There was but one cloud to darken Pamela’s happiness during these days while she waited for Warrisden’s telegram. On the morning after she had arrived, the old curé climbed from the village to visit her. Almost Pamela’s first question was of M. Giraud.
“He is still here?”
“Yes, he is still here,” replied the curé; but he pursed up his lips and shook his head.
“I must send for him,” said Pamela.
The curé said nothing. He was standing by the window, and almost imperceptibly he shrugged his shoulders as though he doubted her wisdom. In a moment Pamela was at his side.
“What is it?” she asked gently. “Tell me.”
“Oh, mademoiselle, there is little to tell! He is not the schoolmaster you once knew. That is all. The wine shop has made the difference—the wine shop and discontent. He was always dissatisfied, you know. It is a pity.”
“I am so sorry,” said Pamela, gravely, “so very sorry.”
She was silent for a while, and greatly troubled by the curé’s news.
“Has he married?” she asked.
“It would have been better if he had.”
“No doubt, mademoiselle,” said the curé, “but he has not, and I think it is now too late.”
Pamela did not send for M. Giraud. It seemed to her that she could do no good even if at her request he came to her. She would be going away in a few days. She would only hurt him and put him to shame before her. She took no step towards a renewal of their friendship, and though she did not avoid him, she never came across him in her walks.
For ten days she walked the old hill paths, and dreams came to her with the sunlight. They gave her company in the evenings, too, when she looked from her garden upon the quiet sea and saw, away upon the right, the lights, like great jewels, burning on the terrace of Monte Carlo. She went down one morning on to that terrace, and, while seated upon a bench, suddenly saw, at a little distance, the back of a man which was familiar to her.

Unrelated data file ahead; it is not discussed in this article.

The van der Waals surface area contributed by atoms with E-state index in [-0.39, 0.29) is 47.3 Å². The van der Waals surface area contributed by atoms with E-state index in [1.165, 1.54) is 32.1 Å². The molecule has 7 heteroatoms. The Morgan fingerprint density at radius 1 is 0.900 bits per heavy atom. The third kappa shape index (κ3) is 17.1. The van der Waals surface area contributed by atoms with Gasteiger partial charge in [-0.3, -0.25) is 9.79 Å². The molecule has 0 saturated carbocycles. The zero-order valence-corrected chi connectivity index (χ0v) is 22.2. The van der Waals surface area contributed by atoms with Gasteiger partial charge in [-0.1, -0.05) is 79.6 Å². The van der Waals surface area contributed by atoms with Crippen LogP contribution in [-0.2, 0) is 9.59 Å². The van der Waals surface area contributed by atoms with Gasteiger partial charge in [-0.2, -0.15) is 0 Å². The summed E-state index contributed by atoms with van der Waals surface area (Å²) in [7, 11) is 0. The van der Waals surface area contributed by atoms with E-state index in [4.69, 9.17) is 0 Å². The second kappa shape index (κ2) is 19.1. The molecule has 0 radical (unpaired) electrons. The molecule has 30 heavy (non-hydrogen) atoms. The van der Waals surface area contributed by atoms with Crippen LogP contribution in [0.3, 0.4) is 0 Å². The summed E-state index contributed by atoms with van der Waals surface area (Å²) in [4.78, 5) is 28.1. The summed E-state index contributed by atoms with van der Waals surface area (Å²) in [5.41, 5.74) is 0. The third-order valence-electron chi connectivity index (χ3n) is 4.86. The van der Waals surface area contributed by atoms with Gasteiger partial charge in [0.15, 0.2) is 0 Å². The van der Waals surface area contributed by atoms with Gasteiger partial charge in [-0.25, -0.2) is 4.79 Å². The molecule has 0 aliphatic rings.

She was not sure, but she was chilled with apprehension. She watched from behind her newspaper, and in a little while she was sure, for the man turned and showed his face. It was Lionel Callon. What was he doing here, she asked herself? And another question trod fast upon the heels of the first. “Was he alone?”
Callon was alone on this morning, at all events. Pamela saw him speak to one or two people, and then mount the terrace steps towards the town. She gave him a little time, and then, walking through the gardens, bought a visitors’ list at the kiosk in front of the Rooms. She found Callon’s name. He was the only visitor at a Reserve, on the Corniche road, which was rather a restaurant than a hotel. She searched through the list, fearing to find the name of Millie Stretton under the heading of some other hotel. To her relief it was not there. It was possible, of course, that Callon was merely taking a holiday by himself. She wished to believe that, and yet there was a fear speaking loudly at her heart. “Suppose that Tony should return too late just by a few days!” She was still holding the paper in her hands when she heard her name called, and, turning about, saw some friends. She lunched with them at Ciro’s, and asked carelessly during luncheon—
“You have not seen Millie Stretton, I suppose?”
“No,” they all replied. And one asked, “Is she expected?”
“I don’t know whether she will come or not,” Pamela replied. “I asked her to come with me, but she could not do that, and she was not sure that she would come at all.”
This she said, thinking that if Millie did arrive it might seem that she came because Pamela herself was there. Pamela went back to Roquebrune that afternoon, and after she had walked through the village and had come out on the slope of hill above, she met the postman coming down from the Villa Pontignard.
“You have a telegram for me?” she said anxiously.
“Mademoiselle,” he replied, “I have just left it at the house.”
Pamela hurried on, and found the telegram in the salon. She tore it open. It was from Warrisden. It told her that Tony Stretton was found, and would return. It gave the news in vague and guarded language, mentioning no names. But Pamela understood the message. Tony Stretton was actually coming back. “Would he come too late?” she asked, gazing out in fear across the sea. Of any trouble, out there in Algeria, which might delay his return, she did not think at all. If it was true that he had enlisted in the Legion, there might be obstacles to a quick return. But such matters were not in her thoughts. She thought only of Callon upon the terrace of Monte Carlo. “Would Tony come too late?” she asked; and she prayed that he might come in time.